Sunday, March 29, 2015

The River, the Bough

"Lay me down
Let the only sound
Be the overflow
Pockets full of stones"
Florence and the Machine - What the Water Gave Me

When it comes to harnessing the elemental forces for dramatic effect, pop-culture proves itself hopelessly one-dimensional. Fire is power. Water is surrender. Forests are dark. Without getting into the larger issue of underused natural iconography for now, I'd like to ramble on the subject of water. Water has started to bore me. I want some trees.

"All this time the river flowed
Endlessly like a silent tear"
Sting - All This Time

Maybe I'm hearing too much of this because I've listened to too many Sting songs. Sting's an Englishman, in or out of New York, and Britannia rules the... do they even have forests anymore atop the sparkling cliffs of Albion? In any case, desert roses aside, Sting sees shadows in rain and sails to his islands of souls.

"If a prayer today is spoken please offer it for me
When the bridge to Heaven is broken and you're lost on the wild, wild sea"
The Wild Wild Sea

And hell, it's not just the Brits. I suppose it's no accident that last song reminds one of notable suicide-king Aegeus. European civilization was long dominated by the water at the middle of the earth, and that ever-present, untamed wasteland dominated the thoughts of the rich aristocrats and merchants whose denial of funding choked artistic expression. Such imagery has been carried from empire to empire into public consciousness. If you've listened to at least a few songs about suicide, you may have noticed that oceans, seas, rivers and any puddle deep enough to inhale tend to make frequent appearances.

"And I descend from grace
In arms of undertow
I will take my place
In the great below"
Nine Inch Nails - The Great Below

Or perhaps you're a fan of Poe? He may have mentioned the ghoul-haunted woodland of Weir, but still all the night-tide he lay down by a tomb by the sounding sea. One of Poe's fanboys, Lovecraft, has done a great deal to maintain our fear of the clammy, unknowable deeps, but though the tides are occasionally portrayed as a menace, water in general remains the ultimate oubliette.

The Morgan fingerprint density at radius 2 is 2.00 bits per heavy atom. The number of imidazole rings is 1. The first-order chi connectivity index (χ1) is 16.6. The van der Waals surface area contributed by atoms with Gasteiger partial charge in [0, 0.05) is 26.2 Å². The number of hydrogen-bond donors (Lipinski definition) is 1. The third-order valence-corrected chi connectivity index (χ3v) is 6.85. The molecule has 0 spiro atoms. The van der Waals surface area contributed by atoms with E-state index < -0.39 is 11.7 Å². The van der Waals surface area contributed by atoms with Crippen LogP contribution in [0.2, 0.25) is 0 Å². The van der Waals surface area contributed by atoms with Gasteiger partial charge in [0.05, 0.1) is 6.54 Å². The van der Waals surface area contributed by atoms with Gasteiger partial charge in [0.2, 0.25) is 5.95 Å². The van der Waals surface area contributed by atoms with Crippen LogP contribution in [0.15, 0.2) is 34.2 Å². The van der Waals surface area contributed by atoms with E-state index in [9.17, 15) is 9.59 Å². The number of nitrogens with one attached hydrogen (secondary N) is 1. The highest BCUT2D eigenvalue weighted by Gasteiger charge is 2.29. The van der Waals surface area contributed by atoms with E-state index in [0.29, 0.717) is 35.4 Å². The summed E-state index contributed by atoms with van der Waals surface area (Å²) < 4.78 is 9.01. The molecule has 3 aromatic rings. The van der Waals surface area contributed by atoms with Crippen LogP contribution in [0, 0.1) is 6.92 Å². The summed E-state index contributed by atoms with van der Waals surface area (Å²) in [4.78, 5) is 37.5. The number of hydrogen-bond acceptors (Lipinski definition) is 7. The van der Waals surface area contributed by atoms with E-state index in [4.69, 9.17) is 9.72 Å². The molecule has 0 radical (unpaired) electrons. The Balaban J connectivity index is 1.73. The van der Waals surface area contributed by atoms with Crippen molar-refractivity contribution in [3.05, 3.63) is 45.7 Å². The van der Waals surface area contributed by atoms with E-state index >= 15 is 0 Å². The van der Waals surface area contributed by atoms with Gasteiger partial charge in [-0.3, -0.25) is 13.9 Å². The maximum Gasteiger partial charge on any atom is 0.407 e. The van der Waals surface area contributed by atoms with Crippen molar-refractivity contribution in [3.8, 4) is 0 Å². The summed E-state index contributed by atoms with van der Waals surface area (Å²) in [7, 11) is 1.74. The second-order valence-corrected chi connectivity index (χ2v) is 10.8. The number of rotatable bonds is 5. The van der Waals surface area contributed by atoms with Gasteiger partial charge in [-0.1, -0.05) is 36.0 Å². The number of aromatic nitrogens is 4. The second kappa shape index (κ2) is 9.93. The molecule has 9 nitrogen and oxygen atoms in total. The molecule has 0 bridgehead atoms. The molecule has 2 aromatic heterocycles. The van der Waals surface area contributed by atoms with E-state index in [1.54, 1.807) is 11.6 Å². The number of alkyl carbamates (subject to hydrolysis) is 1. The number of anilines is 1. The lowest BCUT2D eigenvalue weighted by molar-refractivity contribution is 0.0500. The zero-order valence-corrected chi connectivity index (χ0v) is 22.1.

Take The Cat Lady, for instance. Much of its effect, as with many roleplaying / adventure games, depends on helping the player identify with the playable character. Thus, much of The Cat Lady hinged on the interlude provided by chapter three, the snippet of Susan's lonely existence, a nearly inevitable descent toward a nervous breakdown. Her attempts to trudge through the minute, neverending chores and indignities of mundane life are bracketed by quotes from a poem about suicide by drowning.
Which is kind of odd, since water plays little or no part in the rest of the game. Not that the notion of a sack of drowning kittens is lost on me and it's a beautiful scene in a great piece of interactive fiction, but I can't help thinking a poem about suffocating clouds or premature burial might've served the same purpose better, in context. Maybe something about maggots gnawing at roots.